purchase about 28 percent of their supply needs through cooperatives (Mather
provide various services to their members. For instance, cooperatives
may offer services such as pesticide applications, seed cleaning, and artificial
insemination. Service cooperatives also include organizations such
as the Farm Credit System, a network of borrower-owned lending institutions
that provide credit and other financial services to farmers, and rural
electric cooperatives, which provide electricity to rural areas.
The first formal
farmer cooperative to form in the United States occurred in 1810.
However, agricultural cooperatives were not really perceived as a viable
business organizational structure until after the Civil War (Cobia).
Several farm organizations helped to promote cooperative development.
The Grange, a farmer organization established to improve the economic and
social position of the nation's farm population (National Grange), began
to engage in cooperative marketing and purchasing. In 1875 it adopted
the Rochdale system in carrying out its cooperative activities. Other
farm organizations, including the Farmers Alliance and the Farmers Educational
and Cooperative Union of America (known as the National Farmers Union),
also began to promote cooperative development (Cobia). Farmers not
affiliated with any farm organization also began to establish cooperatives.
By 1900, at least 1,223 cooperatives were active in the United States (Mather
By the early 1900s
the United States government began to pass laws that provided a favorable
environment for cooperative development. A commission established
in 1908 by President Roosevelt noted that the country lacked adequate credit
for the agriculture sector, and their findings helped lead to the passing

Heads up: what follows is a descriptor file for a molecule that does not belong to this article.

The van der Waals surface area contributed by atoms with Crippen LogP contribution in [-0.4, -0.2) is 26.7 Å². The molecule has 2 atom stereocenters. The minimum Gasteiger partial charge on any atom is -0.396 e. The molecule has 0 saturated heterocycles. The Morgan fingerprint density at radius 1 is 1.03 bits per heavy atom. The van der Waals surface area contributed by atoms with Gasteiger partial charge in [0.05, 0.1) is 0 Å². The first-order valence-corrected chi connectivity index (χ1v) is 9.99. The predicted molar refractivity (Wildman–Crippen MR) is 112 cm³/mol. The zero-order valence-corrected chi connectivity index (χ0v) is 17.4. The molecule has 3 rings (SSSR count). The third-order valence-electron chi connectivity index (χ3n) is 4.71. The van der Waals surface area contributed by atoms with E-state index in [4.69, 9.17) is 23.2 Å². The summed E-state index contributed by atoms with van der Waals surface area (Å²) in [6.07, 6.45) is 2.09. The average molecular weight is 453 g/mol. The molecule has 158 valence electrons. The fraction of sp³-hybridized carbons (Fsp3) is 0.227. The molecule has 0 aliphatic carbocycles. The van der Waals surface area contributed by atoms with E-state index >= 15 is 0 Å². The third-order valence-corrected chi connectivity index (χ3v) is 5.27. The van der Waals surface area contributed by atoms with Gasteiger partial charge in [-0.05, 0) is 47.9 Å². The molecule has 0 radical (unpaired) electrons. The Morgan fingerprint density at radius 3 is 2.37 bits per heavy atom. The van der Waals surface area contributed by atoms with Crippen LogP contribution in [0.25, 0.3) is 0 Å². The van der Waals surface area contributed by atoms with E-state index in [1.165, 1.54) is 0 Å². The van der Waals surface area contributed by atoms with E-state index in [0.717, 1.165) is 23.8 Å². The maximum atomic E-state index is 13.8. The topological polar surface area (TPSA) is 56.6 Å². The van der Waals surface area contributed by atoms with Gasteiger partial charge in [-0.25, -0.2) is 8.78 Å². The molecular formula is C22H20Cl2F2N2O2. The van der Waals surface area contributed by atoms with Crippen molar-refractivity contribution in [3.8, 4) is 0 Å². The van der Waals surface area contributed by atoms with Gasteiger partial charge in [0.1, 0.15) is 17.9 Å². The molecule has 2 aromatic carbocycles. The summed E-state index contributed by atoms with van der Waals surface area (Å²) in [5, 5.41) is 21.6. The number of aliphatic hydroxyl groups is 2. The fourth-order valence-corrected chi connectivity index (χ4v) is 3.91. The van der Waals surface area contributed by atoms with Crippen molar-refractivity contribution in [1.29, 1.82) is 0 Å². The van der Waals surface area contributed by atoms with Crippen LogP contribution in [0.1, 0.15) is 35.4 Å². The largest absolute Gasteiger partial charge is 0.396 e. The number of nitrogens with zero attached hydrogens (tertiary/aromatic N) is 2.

of the Federal Farm Loan Act in 1916, legislation that led to the creation
of the Farm Credit System. The Capper-Volstead Act of 1922 was crucial
for agricultural marketing cooperatives, as it provided limited antitrust
immunity for farmers and ranchers who join together in cooperative marketing
for agricultural cooperatives was highest during the 1920s and 1930s.
Most state legislatures established agricultural cooperative acts during
this time. America's agricultural sector went through a difficult
period as prices collapsed after World War I ended. As part of the
response to the adverse economic conditions, Presidents Harding, Coolidge,
and Hoover all strongly endorsed the use of agricultural cooperatives.
The Agricultural Marketing Act of 1929, which included the establishment
of a fund for cooperative loans, also helped to strengthen the cooperative
According to the
United States Department of Agriculture (USDA), the largest number of agricultural
cooperatives occurred during 1929-30. At that time, the USDA recorded
12,000 farmer cooperatives (Mather et al.). Although the number of
agricultural cooperatives has been decreasing since then, total business
volume has been rising. In its 1997 survey, the USDA reported that
3,791 farmer cooperatives generated a net business volume of $106 billion,
equal to the record high set in the previous year. The net income
was near the record high of $2.36 billion reported in 1995 (Richardson
et al.). The number of farmer cooperatives has decreased through
various activities including dissolution, mergers or consolidations, and
acquisitions as cooperatives, like other businesses, adjust to a changing
economic environment (Mather et al.).